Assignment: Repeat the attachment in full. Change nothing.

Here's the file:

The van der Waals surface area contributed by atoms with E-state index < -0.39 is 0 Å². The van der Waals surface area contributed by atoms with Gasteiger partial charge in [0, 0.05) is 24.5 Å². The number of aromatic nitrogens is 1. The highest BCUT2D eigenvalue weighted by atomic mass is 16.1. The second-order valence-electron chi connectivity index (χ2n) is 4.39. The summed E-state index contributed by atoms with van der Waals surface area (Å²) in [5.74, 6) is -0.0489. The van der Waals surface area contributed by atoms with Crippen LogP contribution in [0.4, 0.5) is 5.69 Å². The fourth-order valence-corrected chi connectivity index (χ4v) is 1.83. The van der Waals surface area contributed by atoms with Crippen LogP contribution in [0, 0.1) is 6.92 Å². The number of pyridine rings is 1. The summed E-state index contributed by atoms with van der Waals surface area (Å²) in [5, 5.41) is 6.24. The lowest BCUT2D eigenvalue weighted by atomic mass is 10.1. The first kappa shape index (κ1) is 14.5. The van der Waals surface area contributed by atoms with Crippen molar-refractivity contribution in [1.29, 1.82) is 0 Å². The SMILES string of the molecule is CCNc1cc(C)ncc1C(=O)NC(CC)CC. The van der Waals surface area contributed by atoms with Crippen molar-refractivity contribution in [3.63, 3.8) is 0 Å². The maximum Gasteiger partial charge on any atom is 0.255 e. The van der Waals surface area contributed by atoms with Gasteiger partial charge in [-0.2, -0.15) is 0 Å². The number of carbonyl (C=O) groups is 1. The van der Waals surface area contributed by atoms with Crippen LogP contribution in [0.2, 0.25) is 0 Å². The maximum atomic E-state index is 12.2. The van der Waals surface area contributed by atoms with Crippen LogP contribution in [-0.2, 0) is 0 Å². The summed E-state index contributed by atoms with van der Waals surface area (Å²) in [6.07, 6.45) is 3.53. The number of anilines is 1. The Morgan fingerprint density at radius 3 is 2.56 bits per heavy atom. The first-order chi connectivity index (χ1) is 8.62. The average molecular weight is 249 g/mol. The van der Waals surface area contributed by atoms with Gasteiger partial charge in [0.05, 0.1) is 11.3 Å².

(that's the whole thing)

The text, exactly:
The van der Waals surface area contributed by atoms with E-state index < -0.39 is 0 Å². The van der Waals surface area contributed by atoms with Gasteiger partial charge in [0, 0.05) is 24.5 Å². The number of aromatic nitrogens is 1. The highest BCUT2D eigenvalue weighted by atomic mass is 16.1. The second-order valence-electron chi connectivity index (χ2n) is 4.39. The summed E-state index contributed by atoms with van der Waals surface area (Å²) in [5.74, 6) is -0.0489. The van der Waals surface area contributed by atoms with Crippen LogP contribution in [0.4, 0.5) is 5.69 Å². The fourth-order valence-corrected chi connectivity index (χ4v) is 1.83. The van der Waals surface area contributed by atoms with Crippen LogP contribution in [0, 0.1) is 6.92 Å². The number of pyridine rings is 1. The summed E-state index contributed by atoms with van der Waals surface area (Å²) in [5, 5.41) is 6.24. The lowest BCUT2D eigenvalue weighted by atomic mass is 10.1. The first kappa shape index (κ1) is 14.5. The van der Waals surface area contributed by atoms with Crippen molar-refractivity contribution in [1.29, 1.82) is 0 Å². The SMILES string of the molecule is CCNc1cc(C)ncc1C(=O)NC(CC)CC. The van der Waals surface area contributed by atoms with Crippen molar-refractivity contribution in [3.63, 3.8) is 0 Å². The maximum Gasteiger partial charge on any atom is 0.255 e. The van der Waals surface area contributed by atoms with Gasteiger partial charge in [-0.2, -0.15) is 0 Å². The number of carbonyl (C=O) groups is 1. The van der Waals surface area contributed by atoms with Crippen LogP contribution in [0.2, 0.25) is 0 Å². The maximum atomic E-state index is 12.2. The van der Waals surface area contributed by atoms with Crippen LogP contribution in [-0.2, 0) is 0 Å². The summed E-state index contributed by atoms with van der Waals surface area (Å²) in [6.07, 6.45) is 3.53. The number of anilines is 1. The Morgan fingerprint density at radius 3 is 2.56 bits per heavy atom. The first-order chi connectivity index (χ1) is 8.62. The average molecular weight is 249 g/mol. The van der Waals surface area contributed by atoms with Gasteiger partial charge in [0.05, 0.1) is 11.3 Å².